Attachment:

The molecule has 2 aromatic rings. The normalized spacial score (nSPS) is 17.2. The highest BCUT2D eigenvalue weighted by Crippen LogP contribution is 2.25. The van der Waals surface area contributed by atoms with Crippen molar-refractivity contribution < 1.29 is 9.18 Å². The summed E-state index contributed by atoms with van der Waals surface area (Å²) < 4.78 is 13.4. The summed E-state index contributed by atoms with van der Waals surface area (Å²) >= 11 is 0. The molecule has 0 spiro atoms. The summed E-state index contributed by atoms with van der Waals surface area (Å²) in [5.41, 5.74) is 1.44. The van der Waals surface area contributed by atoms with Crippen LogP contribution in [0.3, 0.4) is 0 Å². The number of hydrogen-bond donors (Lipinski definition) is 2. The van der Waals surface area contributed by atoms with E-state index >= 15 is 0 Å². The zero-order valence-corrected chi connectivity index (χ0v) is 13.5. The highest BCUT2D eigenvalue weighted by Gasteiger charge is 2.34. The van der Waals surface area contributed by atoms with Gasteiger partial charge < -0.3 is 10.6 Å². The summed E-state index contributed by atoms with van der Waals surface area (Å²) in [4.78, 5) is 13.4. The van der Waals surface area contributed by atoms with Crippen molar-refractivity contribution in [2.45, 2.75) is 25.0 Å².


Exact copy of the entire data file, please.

The molecule has 2 aromatic rings. The normalized spacial score (nSPS) is 17.2. The highest BCUT2D eigenvalue weighted by Crippen LogP contribution is 2.25. The van der Waals surface area contributed by atoms with Crippen molar-refractivity contribution < 1.29 is 9.18 Å². The summed E-state index contributed by atoms with van der Waals surface area (Å²) < 4.78 is 13.4. The summed E-state index contributed by atoms with van der Waals surface area (Å²) >= 11 is 0. The molecule has 0 spiro atoms. The summed E-state index contributed by atoms with van der Waals surface area (Å²) in [5.41, 5.74) is 1.44. The van der Waals surface area contributed by atoms with Crippen LogP contribution in [0.3, 0.4) is 0 Å². The number of hydrogen-bond donors (Lipinski definition) is 2. The van der Waals surface area contributed by atoms with E-state index >= 15 is 0 Å². The zero-order valence-corrected chi connectivity index (χ0v) is 13.5. The highest BCUT2D eigenvalue weighted by Gasteiger charge is 2.34. The van der Waals surface area contributed by atoms with Gasteiger partial charge < -0.3 is 10.6 Å². The summed E-state index contributed by atoms with van der Waals surface area (Å²) in [4.78, 5) is 13.4. The van der Waals surface area contributed by atoms with Crippen molar-refractivity contribution in [2.45, 2.75) is 25.0 Å².